There are many factors that go into the quality of what you end up delivering to your customers. Good testing (and making informed decisions from it) is just one of them. The members on the team, the commitment to do great work, the environment for people to do top notch work, the architecture the system is built on, the development, the project management, the decision making, communication, collaboration, system testability, the situation you put your team in to succeed (or not succeed) – the list can go on and on.
Adding good software test people to your team is a great start if you’re looking to improve the testing on your team, within your company, and are interested in having your software development teams deliver great work. However, it does not automatically improve your quality or testing situation.
Good testers, just like the other people on your team and in your company, need to be put in situations where they can do great work and succeed. One of the many things a good tester will do and understands, is that time and budget is always limited, but the amount of things to testing isn’t. They will focus on doing the best testing, the most important testing possible in the time available, in the current situation, and present their stakeholders with a report about their testing which will include problems, risk factors, and about the test coverage (among other things) so that the decision makers can make informed business decisions.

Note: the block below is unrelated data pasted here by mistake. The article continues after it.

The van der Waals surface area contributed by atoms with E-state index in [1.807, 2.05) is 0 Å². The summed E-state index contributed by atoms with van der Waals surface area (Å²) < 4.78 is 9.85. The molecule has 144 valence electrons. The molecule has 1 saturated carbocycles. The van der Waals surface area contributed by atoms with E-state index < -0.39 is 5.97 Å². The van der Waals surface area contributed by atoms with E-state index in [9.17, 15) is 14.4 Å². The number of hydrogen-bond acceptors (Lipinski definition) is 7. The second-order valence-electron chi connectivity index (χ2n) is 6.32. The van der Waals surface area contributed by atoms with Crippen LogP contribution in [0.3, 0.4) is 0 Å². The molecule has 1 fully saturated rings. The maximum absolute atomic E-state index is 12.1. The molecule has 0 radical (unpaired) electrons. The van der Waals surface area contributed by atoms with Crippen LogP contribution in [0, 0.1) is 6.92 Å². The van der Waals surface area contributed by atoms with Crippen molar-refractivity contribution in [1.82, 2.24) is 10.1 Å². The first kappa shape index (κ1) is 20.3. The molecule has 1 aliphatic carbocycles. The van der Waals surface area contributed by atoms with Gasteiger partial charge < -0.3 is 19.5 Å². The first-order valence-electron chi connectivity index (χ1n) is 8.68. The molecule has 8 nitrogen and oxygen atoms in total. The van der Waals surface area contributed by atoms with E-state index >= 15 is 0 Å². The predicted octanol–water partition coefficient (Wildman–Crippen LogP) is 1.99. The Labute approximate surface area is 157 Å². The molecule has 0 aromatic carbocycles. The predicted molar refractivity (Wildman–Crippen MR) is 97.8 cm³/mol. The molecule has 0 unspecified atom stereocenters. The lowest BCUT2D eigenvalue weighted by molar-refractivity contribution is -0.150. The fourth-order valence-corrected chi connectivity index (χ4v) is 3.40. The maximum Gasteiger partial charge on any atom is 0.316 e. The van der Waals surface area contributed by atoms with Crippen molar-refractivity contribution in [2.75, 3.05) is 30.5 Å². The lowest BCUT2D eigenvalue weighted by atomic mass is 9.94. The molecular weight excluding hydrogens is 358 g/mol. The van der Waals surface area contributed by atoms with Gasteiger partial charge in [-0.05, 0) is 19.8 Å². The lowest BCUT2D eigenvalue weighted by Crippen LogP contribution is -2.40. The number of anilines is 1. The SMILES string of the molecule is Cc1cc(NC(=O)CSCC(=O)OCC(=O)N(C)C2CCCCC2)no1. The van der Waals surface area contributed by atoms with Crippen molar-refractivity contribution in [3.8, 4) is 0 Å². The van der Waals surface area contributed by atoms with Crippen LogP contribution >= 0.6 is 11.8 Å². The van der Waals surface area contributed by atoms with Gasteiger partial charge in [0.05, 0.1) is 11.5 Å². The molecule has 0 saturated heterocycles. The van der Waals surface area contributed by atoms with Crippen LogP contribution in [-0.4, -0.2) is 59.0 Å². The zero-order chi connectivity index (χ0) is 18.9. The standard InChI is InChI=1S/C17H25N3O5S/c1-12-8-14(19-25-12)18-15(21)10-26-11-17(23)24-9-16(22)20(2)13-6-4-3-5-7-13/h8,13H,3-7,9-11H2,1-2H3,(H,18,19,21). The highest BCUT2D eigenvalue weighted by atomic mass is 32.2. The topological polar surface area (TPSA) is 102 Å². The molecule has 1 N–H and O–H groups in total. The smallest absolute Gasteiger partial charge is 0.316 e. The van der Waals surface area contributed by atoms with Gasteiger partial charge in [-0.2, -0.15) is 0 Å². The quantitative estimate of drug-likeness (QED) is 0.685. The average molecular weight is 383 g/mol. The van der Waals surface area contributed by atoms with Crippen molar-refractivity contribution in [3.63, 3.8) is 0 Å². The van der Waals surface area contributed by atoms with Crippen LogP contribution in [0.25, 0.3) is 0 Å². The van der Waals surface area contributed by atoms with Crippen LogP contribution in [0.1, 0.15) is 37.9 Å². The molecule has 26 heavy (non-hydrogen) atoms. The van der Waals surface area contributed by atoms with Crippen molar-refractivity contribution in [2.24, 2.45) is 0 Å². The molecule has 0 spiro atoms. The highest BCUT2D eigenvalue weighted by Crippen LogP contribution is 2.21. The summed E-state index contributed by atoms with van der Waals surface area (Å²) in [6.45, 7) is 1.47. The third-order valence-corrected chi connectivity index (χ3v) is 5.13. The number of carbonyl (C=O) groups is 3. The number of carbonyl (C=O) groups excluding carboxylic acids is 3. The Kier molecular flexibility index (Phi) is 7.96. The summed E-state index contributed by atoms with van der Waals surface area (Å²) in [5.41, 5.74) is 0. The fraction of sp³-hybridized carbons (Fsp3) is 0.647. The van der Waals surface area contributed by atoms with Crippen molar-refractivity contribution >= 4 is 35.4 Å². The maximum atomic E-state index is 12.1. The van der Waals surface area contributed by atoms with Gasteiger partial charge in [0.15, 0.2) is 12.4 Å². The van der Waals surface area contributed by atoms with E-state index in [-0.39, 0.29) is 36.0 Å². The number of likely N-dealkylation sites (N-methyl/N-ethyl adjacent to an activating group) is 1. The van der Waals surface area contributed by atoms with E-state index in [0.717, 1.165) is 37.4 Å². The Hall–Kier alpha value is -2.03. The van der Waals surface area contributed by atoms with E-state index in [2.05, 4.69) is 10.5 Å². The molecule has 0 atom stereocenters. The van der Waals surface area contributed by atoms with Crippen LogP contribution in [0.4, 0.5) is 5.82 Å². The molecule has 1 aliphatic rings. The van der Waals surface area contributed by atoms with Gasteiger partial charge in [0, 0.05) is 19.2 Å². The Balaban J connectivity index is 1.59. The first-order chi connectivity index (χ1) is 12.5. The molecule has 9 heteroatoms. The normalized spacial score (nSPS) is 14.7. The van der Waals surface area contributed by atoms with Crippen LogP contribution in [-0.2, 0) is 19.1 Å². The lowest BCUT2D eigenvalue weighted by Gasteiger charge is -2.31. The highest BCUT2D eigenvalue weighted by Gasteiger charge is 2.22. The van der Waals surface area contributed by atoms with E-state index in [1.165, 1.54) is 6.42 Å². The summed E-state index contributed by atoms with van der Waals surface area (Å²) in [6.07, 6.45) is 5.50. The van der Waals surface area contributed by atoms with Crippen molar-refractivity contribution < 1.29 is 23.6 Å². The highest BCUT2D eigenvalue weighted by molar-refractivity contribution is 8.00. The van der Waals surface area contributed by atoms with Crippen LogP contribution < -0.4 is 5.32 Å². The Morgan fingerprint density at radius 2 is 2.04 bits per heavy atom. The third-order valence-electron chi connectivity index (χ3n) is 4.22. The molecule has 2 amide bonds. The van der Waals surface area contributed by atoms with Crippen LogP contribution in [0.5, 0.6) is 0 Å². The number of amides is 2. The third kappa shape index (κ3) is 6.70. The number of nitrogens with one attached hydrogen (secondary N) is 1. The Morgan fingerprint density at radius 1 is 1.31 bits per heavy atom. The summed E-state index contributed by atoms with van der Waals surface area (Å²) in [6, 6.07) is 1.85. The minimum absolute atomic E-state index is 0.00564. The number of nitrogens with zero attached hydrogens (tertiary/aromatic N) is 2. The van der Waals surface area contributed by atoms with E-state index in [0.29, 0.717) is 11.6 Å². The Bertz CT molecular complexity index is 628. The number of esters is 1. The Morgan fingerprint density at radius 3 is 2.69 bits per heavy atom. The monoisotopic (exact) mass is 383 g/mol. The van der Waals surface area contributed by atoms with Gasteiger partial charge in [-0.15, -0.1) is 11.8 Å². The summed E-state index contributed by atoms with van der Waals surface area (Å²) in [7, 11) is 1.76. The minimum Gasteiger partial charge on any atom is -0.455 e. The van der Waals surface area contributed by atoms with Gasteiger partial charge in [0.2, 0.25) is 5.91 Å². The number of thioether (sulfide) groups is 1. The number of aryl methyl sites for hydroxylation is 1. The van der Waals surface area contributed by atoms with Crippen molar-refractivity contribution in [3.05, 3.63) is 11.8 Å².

But when you find yourself constantly saying “we don’t have the time to test much” or “we don’t have the budget to go that deep into testing”, what you’re really saying is “we don’t have the time or budget to properly evaluate our product” which is a quote I got from Michael Bolton. When you ask your testers to just quickly check that something is working, just to confirm that a function works as it’s supposed to and go no further – it’s important to understand that there isn’t much value to that – and most good testers will tell you that.
Having good software test people on your team is a great start, but it’s not automatically going to improve the testing being done. You need to put them in a situation where they can do great work and help the team deliver great products, and not restrict them in ways that impact the value of what they’re actually delivering to you in terms of information about the quality of the product under test. Don’t falsely convince yourself that just because there was some testing done, it was enough, or that it was good, or that it automatically increased the quality of what you’re going to deliver.
“It doesn’t make sense to hire smart people and then tell them what to do; we hire smart people so they can tell us what to do.” – Steve Jobs